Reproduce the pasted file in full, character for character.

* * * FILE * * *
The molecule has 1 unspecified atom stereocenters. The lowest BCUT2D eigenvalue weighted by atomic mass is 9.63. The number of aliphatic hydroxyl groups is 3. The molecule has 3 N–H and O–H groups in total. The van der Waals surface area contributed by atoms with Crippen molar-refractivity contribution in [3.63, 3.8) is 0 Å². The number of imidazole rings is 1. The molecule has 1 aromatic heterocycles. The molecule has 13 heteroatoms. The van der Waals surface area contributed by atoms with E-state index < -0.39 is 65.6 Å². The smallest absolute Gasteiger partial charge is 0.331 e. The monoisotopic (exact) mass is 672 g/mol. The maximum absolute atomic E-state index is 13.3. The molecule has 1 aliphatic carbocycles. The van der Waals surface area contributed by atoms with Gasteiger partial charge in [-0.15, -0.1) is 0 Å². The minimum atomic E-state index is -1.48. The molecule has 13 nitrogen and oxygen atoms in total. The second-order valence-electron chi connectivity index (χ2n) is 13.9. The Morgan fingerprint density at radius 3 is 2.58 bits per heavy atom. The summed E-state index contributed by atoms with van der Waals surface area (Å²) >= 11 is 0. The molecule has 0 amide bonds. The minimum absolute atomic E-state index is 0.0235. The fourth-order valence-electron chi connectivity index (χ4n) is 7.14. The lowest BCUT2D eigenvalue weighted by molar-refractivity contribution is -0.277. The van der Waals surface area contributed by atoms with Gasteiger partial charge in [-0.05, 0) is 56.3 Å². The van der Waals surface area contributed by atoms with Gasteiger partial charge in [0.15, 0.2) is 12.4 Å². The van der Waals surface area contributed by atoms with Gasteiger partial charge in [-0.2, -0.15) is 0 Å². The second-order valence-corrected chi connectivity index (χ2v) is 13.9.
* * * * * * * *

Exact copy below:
The molecule has 1 unspecified atom stereocenters. The lowest BCUT2D eigenvalue weighted by atomic mass is 9.63. The number of aliphatic hydroxyl groups is 3. The molecule has 3 N–H and O–H groups in total. The van der Waals surface area contributed by atoms with Crippen molar-refractivity contribution in [3.63, 3.8) is 0 Å². The number of imidazole rings is 1. The molecule has 1 aromatic heterocycles. The molecule has 13 heteroatoms. The van der Waals surface area contributed by atoms with E-state index < -0.39 is 65.6 Å². The smallest absolute Gasteiger partial charge is 0.331 e. The monoisotopic (exact) mass is 672 g/mol. The maximum absolute atomic E-state index is 13.3. The molecule has 1 aliphatic carbocycles. The van der Waals surface area contributed by atoms with Gasteiger partial charge in [-0.15, -0.1) is 0 Å². The minimum atomic E-state index is -1.48. The molecule has 13 nitrogen and oxygen atoms in total. The second-order valence-electron chi connectivity index (χ2n) is 13.9. The Morgan fingerprint density at radius 3 is 2.58 bits per heavy atom. The summed E-state index contributed by atoms with van der Waals surface area (Å²) >= 11 is 0. The molecule has 0 amide bonds. The minimum absolute atomic E-state index is 0.0235. The fourth-order valence-electron chi connectivity index (χ4n) is 7.14. The lowest BCUT2D eigenvalue weighted by molar-refractivity contribution is -0.277. The van der Waals surface area contributed by atoms with Gasteiger partial charge in [-0.05, 0) is 56.3 Å². The van der Waals surface area contributed by atoms with Gasteiger partial charge in [0.15, 0.2) is 12.4 Å². The van der Waals surface area contributed by atoms with Gasteiger partial charge in [-0.2, -0.15) is 0 Å². The second-order valence-corrected chi connectivity index (χ2v) is 13.9.